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A never joined a book club or anything of the sort. As an independent child and adolescent, I read on my own. When taking English courses in grade school, especially from the junior high school level onward, my love of reading definitely diminished. I cannot incriminate my edifiers, who were definitely doing their best to introduce their students to the great works of literature like Beowulf. However, so many of the texts they edified did not interest me. I found them arduous to comprehend and resented being injuctively authorized what to read. Albeit I persisted in reading and in developing my literacy, I ceased reading on my own. Mainly this was because I didn’t have enough time to read what I wanted; I was too diligent reading what I had to for class.

While I do appreciate the fact that I was introduced to Shakespeare and company in junior high and high school, I do optate that the material had been presented differently, perhaps in a homogeneous way as I had been edified how to read in the first place: through pictures and other multimedia formats that would make the subject matter come to life. Additionally, I would relish to visually perceive more English edifiers inspiriting their students to read and discuss works of fiction that they discover on their own. Even if those works are not considered high literature, they nevertheless contribute to a student’s literacy because of sheer interest alone.

Determinately as a senior in high school I encountered an English edifier who would impact me in the same way that my mom had impacted me when she read Dr. Seuss aloud to me at night. This English pedagogia had us read classics of American literature such as William Faulkner, and the inditement exercises she had us do were frolicsome and stimulating. Moreover, she was highly auxiliary and complementary of all her students. We all participated in class and suddenly I found myself reading books with more ebullience than I had in years. I owe a lot to that high school English edifier for reintroducing me to my ardency for the indited word. In that class I expanded my mind through encounters with works of literature that I might have never discovered on my own accord.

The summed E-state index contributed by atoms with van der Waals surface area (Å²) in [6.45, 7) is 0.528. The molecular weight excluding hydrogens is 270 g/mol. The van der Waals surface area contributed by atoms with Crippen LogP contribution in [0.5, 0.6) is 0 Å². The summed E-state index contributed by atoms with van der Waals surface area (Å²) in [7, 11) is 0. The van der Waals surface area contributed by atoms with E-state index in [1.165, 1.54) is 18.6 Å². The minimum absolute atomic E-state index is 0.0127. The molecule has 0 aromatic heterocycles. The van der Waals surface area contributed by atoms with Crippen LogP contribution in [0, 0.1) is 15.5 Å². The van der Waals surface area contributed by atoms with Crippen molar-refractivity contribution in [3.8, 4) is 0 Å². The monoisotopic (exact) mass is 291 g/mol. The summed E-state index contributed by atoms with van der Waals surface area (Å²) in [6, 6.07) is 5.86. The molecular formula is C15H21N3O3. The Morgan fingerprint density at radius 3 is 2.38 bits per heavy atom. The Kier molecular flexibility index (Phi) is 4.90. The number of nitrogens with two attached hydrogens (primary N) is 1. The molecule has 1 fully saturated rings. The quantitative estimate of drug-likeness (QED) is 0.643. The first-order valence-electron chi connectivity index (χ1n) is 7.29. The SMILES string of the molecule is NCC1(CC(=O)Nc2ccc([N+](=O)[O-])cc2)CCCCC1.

Through my early childhood and adolescent experiences, I have learned that literacy development mainly depends on ardency and interest, but that ardency and interest can themselves be cultivated. Interest can be stimulated through inspirational role models such as my high school English pedagogia or a relative. For example, my aunt turned me on to many works of modern literature that she appreciated. She didn’t require to poke or prod me; I simply venerated her judgment enough to take on the initiative to read the same books she did. Gradually I expanded the types of books that I would read. I was no longer only fascinated with certain genres or certain authors but would and still do read anything, from science fiction to science fact, from malefaction novels to newspapers. Literacy remains one of the most paramount aspects of my life; it fills my mind with innumerable conceptions, opens my life to incipient experiences, and avails me envision the world in entirely incipient ways.